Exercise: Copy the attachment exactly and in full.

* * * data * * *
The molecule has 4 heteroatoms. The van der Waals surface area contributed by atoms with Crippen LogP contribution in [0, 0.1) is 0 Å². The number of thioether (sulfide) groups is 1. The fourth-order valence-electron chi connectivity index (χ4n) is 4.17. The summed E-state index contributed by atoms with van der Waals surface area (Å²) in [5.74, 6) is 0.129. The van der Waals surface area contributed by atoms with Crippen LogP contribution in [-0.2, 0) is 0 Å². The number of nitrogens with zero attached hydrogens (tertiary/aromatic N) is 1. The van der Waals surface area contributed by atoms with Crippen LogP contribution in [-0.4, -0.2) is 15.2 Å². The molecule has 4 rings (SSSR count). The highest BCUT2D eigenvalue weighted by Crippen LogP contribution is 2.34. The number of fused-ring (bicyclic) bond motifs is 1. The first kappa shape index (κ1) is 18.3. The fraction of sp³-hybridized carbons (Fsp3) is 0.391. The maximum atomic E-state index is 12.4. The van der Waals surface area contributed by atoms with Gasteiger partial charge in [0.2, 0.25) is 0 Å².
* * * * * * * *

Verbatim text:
The molecule has 4 heteroatoms. The van der Waals surface area contributed by atoms with Crippen LogP contribution in [0, 0.1) is 0 Å². The number of thioether (sulfide) groups is 1. The fourth-order valence-electron chi connectivity index (χ4n) is 4.17. The summed E-state index contributed by atoms with van der Waals surface area (Å²) in [5.74, 6) is 0.129. The van der Waals surface area contributed by atoms with Crippen LogP contribution in [-0.2, 0) is 0 Å². The number of nitrogens with zero attached hydrogens (tertiary/aromatic N) is 1. The van der Waals surface area contributed by atoms with Crippen LogP contribution in [-0.4, -0.2) is 15.2 Å². The molecule has 4 rings (SSSR count). The highest BCUT2D eigenvalue weighted by Crippen LogP contribution is 2.34. The number of fused-ring (bicyclic) bond motifs is 1. The first kappa shape index (κ1) is 18.3. The fraction of sp³-hybridized carbons (Fsp3) is 0.391. The maximum atomic E-state index is 12.4. The van der Waals surface area contributed by atoms with Gasteiger partial charge in [0.2, 0.25) is 0 Å².